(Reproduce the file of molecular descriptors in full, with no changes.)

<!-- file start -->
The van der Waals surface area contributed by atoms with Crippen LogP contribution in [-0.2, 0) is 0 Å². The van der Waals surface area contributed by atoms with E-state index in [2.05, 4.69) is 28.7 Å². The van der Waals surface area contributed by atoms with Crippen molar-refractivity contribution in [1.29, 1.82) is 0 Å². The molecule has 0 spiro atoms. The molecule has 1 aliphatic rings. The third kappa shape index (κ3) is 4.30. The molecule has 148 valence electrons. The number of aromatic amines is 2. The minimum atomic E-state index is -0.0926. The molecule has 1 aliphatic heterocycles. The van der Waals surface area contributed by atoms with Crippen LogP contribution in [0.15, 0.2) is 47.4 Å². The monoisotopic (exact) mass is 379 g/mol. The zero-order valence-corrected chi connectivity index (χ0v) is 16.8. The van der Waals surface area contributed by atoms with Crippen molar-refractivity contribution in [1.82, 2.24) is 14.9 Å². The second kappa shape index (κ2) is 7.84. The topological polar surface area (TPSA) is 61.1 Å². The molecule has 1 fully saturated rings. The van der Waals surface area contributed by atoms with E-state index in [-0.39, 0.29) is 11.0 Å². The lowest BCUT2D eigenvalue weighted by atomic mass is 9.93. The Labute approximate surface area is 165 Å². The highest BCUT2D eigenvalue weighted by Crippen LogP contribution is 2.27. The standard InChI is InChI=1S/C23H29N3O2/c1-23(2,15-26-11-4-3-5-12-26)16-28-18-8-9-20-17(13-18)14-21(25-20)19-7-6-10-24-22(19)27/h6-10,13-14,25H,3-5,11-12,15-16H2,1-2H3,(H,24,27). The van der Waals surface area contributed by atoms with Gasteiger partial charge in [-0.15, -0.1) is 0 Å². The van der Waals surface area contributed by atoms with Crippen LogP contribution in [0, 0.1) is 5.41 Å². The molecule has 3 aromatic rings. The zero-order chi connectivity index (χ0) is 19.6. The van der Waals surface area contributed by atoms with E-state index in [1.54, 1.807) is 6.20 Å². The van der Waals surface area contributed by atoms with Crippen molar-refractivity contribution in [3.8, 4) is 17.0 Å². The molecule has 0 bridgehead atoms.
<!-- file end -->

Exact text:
The van der Waals surface area contributed by atoms with Crippen LogP contribution in [-0.2, 0) is 0 Å². The van der Waals surface area contributed by atoms with E-state index in [2.05, 4.69) is 28.7 Å². The van der Waals surface area contributed by atoms with Crippen molar-refractivity contribution in [1.29, 1.82) is 0 Å². The molecule has 0 spiro atoms. The molecule has 1 aliphatic rings. The third kappa shape index (κ3) is 4.30. The molecule has 148 valence electrons. The number of aromatic amines is 2. The minimum atomic E-state index is -0.0926. The molecule has 1 aliphatic heterocycles. The van der Waals surface area contributed by atoms with Crippen LogP contribution in [0.15, 0.2) is 47.4 Å². The monoisotopic (exact) mass is 379 g/mol. The zero-order valence-corrected chi connectivity index (χ0v) is 16.8. The van der Waals surface area contributed by atoms with Crippen molar-refractivity contribution in [1.82, 2.24) is 14.9 Å². The second kappa shape index (κ2) is 7.84. The topological polar surface area (TPSA) is 61.1 Å². The molecule has 1 fully saturated rings. The van der Waals surface area contributed by atoms with E-state index in [-0.39, 0.29) is 11.0 Å². The lowest BCUT2D eigenvalue weighted by atomic mass is 9.93. The Labute approximate surface area is 165 Å². The highest BCUT2D eigenvalue weighted by Crippen LogP contribution is 2.27. The standard InChI is InChI=1S/C23H29N3O2/c1-23(2,15-26-11-4-3-5-12-26)16-28-18-8-9-20-17(13-18)14-21(25-20)19-7-6-10-24-22(19)27/h6-10,13-14,25H,3-5,11-12,15-16H2,1-2H3,(H,24,27). The van der Waals surface area contributed by atoms with Gasteiger partial charge in [-0.15, -0.1) is 0 Å². The van der Waals surface area contributed by atoms with Crippen LogP contribution in [0, 0.1) is 5.41 Å². The molecule has 3 aromatic rings. The zero-order chi connectivity index (χ0) is 19.6. The van der Waals surface area contributed by atoms with E-state index in [1.54, 1.807) is 6.20 Å². The van der Waals surface area contributed by atoms with Crippen molar-refractivity contribution in [3.8, 4) is 17.0 Å². The molecule has 0 bridgehead atoms.